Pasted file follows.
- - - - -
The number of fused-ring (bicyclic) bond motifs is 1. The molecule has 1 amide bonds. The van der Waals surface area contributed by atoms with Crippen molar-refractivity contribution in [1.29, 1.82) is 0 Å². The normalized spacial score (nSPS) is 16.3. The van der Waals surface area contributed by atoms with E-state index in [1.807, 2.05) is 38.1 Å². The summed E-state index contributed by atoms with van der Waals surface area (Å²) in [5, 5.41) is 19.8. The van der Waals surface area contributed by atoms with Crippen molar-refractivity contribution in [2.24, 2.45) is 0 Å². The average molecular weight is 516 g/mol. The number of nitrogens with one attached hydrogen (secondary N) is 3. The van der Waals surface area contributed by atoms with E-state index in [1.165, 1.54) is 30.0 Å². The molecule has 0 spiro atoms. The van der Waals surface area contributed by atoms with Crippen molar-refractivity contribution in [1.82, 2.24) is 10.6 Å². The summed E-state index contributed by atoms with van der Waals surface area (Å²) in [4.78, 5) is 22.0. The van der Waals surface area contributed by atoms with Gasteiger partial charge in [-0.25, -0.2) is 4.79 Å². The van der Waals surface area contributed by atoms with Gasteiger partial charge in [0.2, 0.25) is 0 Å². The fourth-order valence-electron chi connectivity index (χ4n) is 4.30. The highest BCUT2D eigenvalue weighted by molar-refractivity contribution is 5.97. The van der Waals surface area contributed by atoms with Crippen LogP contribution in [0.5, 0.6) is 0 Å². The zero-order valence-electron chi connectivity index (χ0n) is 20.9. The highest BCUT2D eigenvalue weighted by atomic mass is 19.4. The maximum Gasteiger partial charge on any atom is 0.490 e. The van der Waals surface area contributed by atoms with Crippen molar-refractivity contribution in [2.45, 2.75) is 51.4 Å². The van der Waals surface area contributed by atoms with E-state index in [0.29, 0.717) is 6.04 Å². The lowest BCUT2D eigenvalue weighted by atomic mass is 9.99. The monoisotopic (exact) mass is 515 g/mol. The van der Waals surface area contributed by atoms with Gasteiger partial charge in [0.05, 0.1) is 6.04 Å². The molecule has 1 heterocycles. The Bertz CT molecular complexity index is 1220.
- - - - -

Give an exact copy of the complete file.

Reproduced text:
The number of fused-ring (bicyclic) bond motifs is 1. The molecule has 1 amide bonds. The van der Waals surface area contributed by atoms with Crippen molar-refractivity contribution in [1.29, 1.82) is 0 Å². The normalized spacial score (nSPS) is 16.3. The van der Waals surface area contributed by atoms with E-state index in [1.807, 2.05) is 38.1 Å². The summed E-state index contributed by atoms with van der Waals surface area (Å²) in [5, 5.41) is 19.8. The van der Waals surface area contributed by atoms with Crippen molar-refractivity contribution in [2.24, 2.45) is 0 Å². The average molecular weight is 516 g/mol. The number of nitrogens with one attached hydrogen (secondary N) is 3. The van der Waals surface area contributed by atoms with E-state index in [1.165, 1.54) is 30.0 Å². The molecule has 0 spiro atoms. The van der Waals surface area contributed by atoms with Crippen molar-refractivity contribution in [1.82, 2.24) is 10.6 Å². The summed E-state index contributed by atoms with van der Waals surface area (Å²) in [4.78, 5) is 22.0. The van der Waals surface area contributed by atoms with Gasteiger partial charge in [-0.25, -0.2) is 4.79 Å². The van der Waals surface area contributed by atoms with Gasteiger partial charge in [0.2, 0.25) is 0 Å². The fourth-order valence-electron chi connectivity index (χ4n) is 4.30. The highest BCUT2D eigenvalue weighted by molar-refractivity contribution is 5.97. The van der Waals surface area contributed by atoms with Crippen LogP contribution in [0.5, 0.6) is 0 Å². The zero-order valence-electron chi connectivity index (χ0n) is 20.9. The highest BCUT2D eigenvalue weighted by atomic mass is 19.4. The maximum Gasteiger partial charge on any atom is 0.490 e. The van der Waals surface area contributed by atoms with Crippen molar-refractivity contribution in [2.45, 2.75) is 51.4 Å². The van der Waals surface area contributed by atoms with E-state index in [0.29, 0.717) is 6.04 Å². The lowest BCUT2D eigenvalue weighted by atomic mass is 9.99. The monoisotopic (exact) mass is 515 g/mol. The van der Waals surface area contributed by atoms with Gasteiger partial charge in [0.05, 0.1) is 6.04 Å². The molecule has 1 heterocycles. The Bertz CT molecular complexity index is 1220.